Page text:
# 37 Quasi-Static Magnetic Fields in Conductors

## The Approximation We’re Making…

We’re finally moving from electrostatics and magnetostatics
towards the full dynamic Maxwell equations$\u2014$but
gently. In this section, we include the
non-conservative electric field generated by a changing magnetic field, but we
do *not* include the magnetic field
from a changing electric field. Since
Maxwell’s equations seem to put the two on a more or less equal footing, that
seems an arbitrary choice, but in fact it makes sense: in conductors on the
length and time scale of electric motors and generators, the electric field
from wires moving relative to magnets plays the central role. On the other
hand, the magnetic field from the changing electric fields is negligible
compared to the magnetic fields already present.

In the conductors of interest, the currents obey Ohm’s law, so the equations are:

$$\overrightarrow{\nabla}\times \overrightarrow{H}=\overrightarrow{j},\text{\hspace{1em}}\overrightarrow{\nabla}\cdot \overrightarrow{B}=0,\text{\hspace{1em}}\overrightarrow{\nabla}\times \overrightarrow{E}=-\partial \overrightarrow{B}/\partial t,\text{\hspace{1em}}\overrightarrow{j}=\sigma \overrightarrow{E}.$$ Writing

$$\overrightarrow{\nabla}\times \overrightarrow{E}=-\partial \overrightarrow{B}/\partial t=-\overrightarrow{\nabla}\times \left(\partial \overrightarrow{A}/\partial t\right),$$ we have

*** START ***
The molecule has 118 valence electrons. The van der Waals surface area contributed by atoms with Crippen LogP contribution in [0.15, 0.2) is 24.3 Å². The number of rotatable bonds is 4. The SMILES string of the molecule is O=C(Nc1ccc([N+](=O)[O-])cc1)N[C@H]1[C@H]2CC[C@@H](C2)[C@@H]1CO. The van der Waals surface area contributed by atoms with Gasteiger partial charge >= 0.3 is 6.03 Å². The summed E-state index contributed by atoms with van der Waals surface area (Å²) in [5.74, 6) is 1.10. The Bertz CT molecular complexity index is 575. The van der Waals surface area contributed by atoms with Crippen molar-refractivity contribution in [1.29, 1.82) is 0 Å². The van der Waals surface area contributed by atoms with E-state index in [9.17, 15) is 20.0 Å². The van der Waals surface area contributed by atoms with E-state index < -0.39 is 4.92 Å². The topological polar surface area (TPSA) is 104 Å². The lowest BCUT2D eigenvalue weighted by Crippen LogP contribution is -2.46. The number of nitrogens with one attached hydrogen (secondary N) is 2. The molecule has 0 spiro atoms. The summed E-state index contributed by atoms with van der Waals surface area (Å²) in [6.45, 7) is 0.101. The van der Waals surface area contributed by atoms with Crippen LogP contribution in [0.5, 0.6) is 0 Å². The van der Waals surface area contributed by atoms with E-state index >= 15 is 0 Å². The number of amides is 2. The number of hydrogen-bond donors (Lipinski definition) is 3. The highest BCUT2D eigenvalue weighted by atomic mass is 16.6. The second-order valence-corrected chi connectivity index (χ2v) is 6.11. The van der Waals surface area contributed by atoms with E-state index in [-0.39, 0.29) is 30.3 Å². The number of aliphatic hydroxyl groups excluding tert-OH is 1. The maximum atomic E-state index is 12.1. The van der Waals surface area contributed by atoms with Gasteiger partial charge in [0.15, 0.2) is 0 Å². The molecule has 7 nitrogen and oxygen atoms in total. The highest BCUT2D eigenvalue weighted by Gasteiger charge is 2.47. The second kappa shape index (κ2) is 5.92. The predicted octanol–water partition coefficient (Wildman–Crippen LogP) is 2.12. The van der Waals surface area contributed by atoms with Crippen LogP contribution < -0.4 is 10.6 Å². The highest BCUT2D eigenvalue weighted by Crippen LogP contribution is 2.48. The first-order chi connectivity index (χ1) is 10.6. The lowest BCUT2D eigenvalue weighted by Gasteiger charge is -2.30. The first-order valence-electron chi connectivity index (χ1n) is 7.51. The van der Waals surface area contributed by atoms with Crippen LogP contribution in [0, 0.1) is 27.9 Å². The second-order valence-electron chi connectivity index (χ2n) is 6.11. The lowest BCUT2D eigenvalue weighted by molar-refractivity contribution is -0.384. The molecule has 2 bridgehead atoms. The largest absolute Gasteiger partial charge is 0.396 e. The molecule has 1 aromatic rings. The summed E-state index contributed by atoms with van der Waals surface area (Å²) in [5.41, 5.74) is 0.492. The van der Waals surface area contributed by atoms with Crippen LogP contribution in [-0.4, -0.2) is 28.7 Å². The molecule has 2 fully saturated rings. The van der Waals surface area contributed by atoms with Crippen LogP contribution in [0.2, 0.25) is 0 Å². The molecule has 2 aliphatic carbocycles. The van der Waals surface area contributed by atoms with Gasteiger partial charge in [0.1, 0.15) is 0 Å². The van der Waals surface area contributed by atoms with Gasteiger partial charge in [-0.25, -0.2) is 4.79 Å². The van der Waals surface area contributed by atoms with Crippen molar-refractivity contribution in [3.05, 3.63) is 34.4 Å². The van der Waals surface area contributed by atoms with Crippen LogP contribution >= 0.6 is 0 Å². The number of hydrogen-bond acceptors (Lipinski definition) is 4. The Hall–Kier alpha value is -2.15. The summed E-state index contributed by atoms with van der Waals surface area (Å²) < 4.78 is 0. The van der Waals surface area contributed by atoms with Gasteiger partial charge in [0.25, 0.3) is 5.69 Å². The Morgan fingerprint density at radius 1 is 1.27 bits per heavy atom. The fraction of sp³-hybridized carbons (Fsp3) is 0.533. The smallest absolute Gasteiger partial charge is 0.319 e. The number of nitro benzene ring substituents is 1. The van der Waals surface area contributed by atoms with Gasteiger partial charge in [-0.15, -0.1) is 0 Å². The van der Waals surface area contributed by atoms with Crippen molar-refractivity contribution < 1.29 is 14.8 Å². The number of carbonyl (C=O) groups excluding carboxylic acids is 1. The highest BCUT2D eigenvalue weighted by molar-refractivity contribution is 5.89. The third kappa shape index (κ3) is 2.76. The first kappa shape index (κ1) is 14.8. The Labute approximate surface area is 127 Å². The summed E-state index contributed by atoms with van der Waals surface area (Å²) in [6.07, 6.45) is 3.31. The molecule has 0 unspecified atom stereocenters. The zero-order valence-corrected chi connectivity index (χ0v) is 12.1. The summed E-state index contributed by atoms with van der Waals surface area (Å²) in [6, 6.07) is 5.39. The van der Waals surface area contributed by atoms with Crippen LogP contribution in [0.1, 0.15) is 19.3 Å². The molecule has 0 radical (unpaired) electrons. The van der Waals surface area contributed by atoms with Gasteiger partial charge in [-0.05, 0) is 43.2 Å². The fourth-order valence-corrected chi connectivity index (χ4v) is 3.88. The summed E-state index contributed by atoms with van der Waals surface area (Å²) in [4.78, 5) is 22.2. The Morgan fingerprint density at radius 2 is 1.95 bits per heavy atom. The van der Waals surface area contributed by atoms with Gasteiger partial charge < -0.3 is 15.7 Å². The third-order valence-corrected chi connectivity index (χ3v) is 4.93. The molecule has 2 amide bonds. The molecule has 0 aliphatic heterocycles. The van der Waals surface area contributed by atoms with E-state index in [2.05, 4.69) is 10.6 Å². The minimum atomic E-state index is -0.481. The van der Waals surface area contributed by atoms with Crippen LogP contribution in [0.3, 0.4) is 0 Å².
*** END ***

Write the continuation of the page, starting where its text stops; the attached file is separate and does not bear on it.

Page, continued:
$$\overrightarrow{\nabla}\times \left(\overrightarrow{E}+\partial \overrightarrow{A}/\partial t\right)=0,$$ so we can write

$$\overrightarrow{E}=-\partial \overrightarrow{A}/\partial t-\overrightarrow{\nabla}\phi .$$
In the present quasi-magnetostatic context, there is
negligible electrostatically unbalanced* *charge
in conductors, the electric field is essentially all from the changing magnetic
field, so we can drop the $\overrightarrow{\nabla}\phi .$

## ..Leads to a Diffusion Equation

If we can assume uniform permeability $\mu ,$ then

$$\overrightarrow{\nabla}\times \overrightarrow{B}=\mu \overrightarrow{j}=\mu \sigma \overrightarrow{E}.$$ With no net charge density present, we are automatically in the Coulomb gauge, since from $\overrightarrow{E}=-\partial \overrightarrow{A}/\partial t,$ $\overrightarrow{\nabla}\cdot \overrightarrow{E}=0$ means $\overrightarrow{\nabla}\cdot \overrightarrow{A}=0.$ (There could be an arbitrary constant term$\u2014$that can be safely dropped.)

Therefore,

$${\nabla}^{2}\overrightarrow{A}=\mu \sigma \frac{\partial \overrightarrow{A}}{\partial t}.$$ We will assume the conductivity can be taken to be frequency-independent in the relevant frequency range.

This is a *diffusion*
equation$\u2014$that is,
it’s the same equation as that describing heat flow in an unevenly warmed heat
conducting material. But there is one
tricky point in making an analogy with heat diffusion. For heat energy, the better the heat
conductivity, the quicker the diffusion. That’s also the case for diffusion of
electric charge in a conductor$\u2014$but it’s *not* the case for diffusion of a magnetic
field in a conductor! The point is that as the field decays, from Lenz’ law it
induces currents opposing and thus slowing the decay. The better the
conductivity, the more powerful and effective these opposing currents are, and
the *slower* the decay.

An order-of-magnitude estimate of the times involved follows from dimensional analysis of the equation.

For a system of size $L,$ glancing at the diffusion equation, we see
that dimensionally the time of decay will be of order $\tau \sim \mu \sigma {L}^{2}.$ Jackson gives two examples: for a small (1 cm)